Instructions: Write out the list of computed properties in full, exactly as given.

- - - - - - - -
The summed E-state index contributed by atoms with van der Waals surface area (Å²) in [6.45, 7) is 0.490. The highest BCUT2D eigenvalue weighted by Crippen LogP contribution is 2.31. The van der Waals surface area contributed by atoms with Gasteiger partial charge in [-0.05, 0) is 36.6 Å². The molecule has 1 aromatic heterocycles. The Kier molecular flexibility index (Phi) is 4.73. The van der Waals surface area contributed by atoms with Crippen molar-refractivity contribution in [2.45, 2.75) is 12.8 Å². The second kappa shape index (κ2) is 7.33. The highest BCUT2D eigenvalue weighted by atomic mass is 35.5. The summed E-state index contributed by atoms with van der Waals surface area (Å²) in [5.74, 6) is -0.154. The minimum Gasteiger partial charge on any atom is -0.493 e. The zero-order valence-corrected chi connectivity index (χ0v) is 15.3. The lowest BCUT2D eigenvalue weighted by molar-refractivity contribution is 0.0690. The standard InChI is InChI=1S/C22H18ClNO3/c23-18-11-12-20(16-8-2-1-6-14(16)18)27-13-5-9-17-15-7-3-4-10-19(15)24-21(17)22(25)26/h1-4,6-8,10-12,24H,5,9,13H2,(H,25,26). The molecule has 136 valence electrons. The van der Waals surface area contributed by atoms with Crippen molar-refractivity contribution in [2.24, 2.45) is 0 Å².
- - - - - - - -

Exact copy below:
The summed E-state index contributed by atoms with van der Waals surface area (Å²) in [6.45, 7) is 0.490. The highest BCUT2D eigenvalue weighted by Crippen LogP contribution is 2.31. The van der Waals surface area contributed by atoms with Gasteiger partial charge in [-0.05, 0) is 36.6 Å². The molecule has 1 aromatic heterocycles. The Kier molecular flexibility index (Phi) is 4.73. The van der Waals surface area contributed by atoms with Crippen molar-refractivity contribution in [2.45, 2.75) is 12.8 Å². The second kappa shape index (κ2) is 7.33. The highest BCUT2D eigenvalue weighted by atomic mass is 35.5. The summed E-state index contributed by atoms with van der Waals surface area (Å²) in [5.74, 6) is -0.154. The minimum Gasteiger partial charge on any atom is -0.493 e. The zero-order valence-corrected chi connectivity index (χ0v) is 15.3. The lowest BCUT2D eigenvalue weighted by molar-refractivity contribution is 0.0690. The standard InChI is InChI=1S/C22H18ClNO3/c23-18-11-12-20(16-8-2-1-6-14(16)18)27-13-5-9-17-15-7-3-4-10-19(15)24-21(17)22(25)26/h1-4,6-8,10-12,24H,5,9,13H2,(H,25,26). The molecule has 136 valence electrons. The van der Waals surface area contributed by atoms with Crippen molar-refractivity contribution in [2.24, 2.45) is 0 Å².